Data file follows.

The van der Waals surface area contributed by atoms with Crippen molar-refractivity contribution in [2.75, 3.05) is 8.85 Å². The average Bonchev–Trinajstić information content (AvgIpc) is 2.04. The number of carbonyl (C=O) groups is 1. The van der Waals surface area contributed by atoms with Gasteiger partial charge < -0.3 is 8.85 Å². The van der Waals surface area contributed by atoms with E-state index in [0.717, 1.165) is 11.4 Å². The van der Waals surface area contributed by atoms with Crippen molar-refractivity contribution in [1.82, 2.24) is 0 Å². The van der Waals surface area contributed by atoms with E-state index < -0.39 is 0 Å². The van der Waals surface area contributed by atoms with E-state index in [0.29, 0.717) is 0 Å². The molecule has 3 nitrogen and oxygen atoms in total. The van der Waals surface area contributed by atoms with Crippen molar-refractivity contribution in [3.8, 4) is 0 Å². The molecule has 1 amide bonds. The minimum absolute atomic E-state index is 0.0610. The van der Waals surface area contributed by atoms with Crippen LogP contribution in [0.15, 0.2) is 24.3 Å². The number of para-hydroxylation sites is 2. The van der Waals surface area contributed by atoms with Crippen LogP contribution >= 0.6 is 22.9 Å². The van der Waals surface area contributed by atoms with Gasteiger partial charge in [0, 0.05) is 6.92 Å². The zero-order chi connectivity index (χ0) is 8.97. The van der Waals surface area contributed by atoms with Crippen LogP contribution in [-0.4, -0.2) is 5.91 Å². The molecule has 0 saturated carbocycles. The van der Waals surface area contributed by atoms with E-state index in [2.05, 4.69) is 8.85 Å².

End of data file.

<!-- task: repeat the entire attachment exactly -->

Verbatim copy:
The van der Waals surface area contributed by atoms with Crippen molar-refractivity contribution in [2.75, 3.05) is 8.85 Å². The average Bonchev–Trinajstić information content (AvgIpc) is 2.04. The number of carbonyl (C=O) groups is 1. The van der Waals surface area contributed by atoms with Gasteiger partial charge < -0.3 is 8.85 Å². The van der Waals surface area contributed by atoms with E-state index in [0.717, 1.165) is 11.4 Å². The van der Waals surface area contributed by atoms with Crippen molar-refractivity contribution in [1.82, 2.24) is 0 Å². The van der Waals surface area contributed by atoms with E-state index < -0.39 is 0 Å². The van der Waals surface area contributed by atoms with E-state index in [0.29, 0.717) is 0 Å². The molecule has 3 nitrogen and oxygen atoms in total. The van der Waals surface area contributed by atoms with Crippen molar-refractivity contribution in [3.8, 4) is 0 Å². The molecule has 1 amide bonds. The minimum absolute atomic E-state index is 0.0610. The van der Waals surface area contributed by atoms with Crippen LogP contribution in [0.15, 0.2) is 24.3 Å². The number of para-hydroxylation sites is 2. The van der Waals surface area contributed by atoms with Crippen LogP contribution >= 0.6 is 22.9 Å². The van der Waals surface area contributed by atoms with Gasteiger partial charge in [0, 0.05) is 6.92 Å². The zero-order chi connectivity index (χ0) is 8.97. The van der Waals surface area contributed by atoms with Crippen LogP contribution in [-0.4, -0.2) is 5.91 Å². The molecule has 0 saturated carbocycles. The van der Waals surface area contributed by atoms with E-state index in [2.05, 4.69) is 8.85 Å².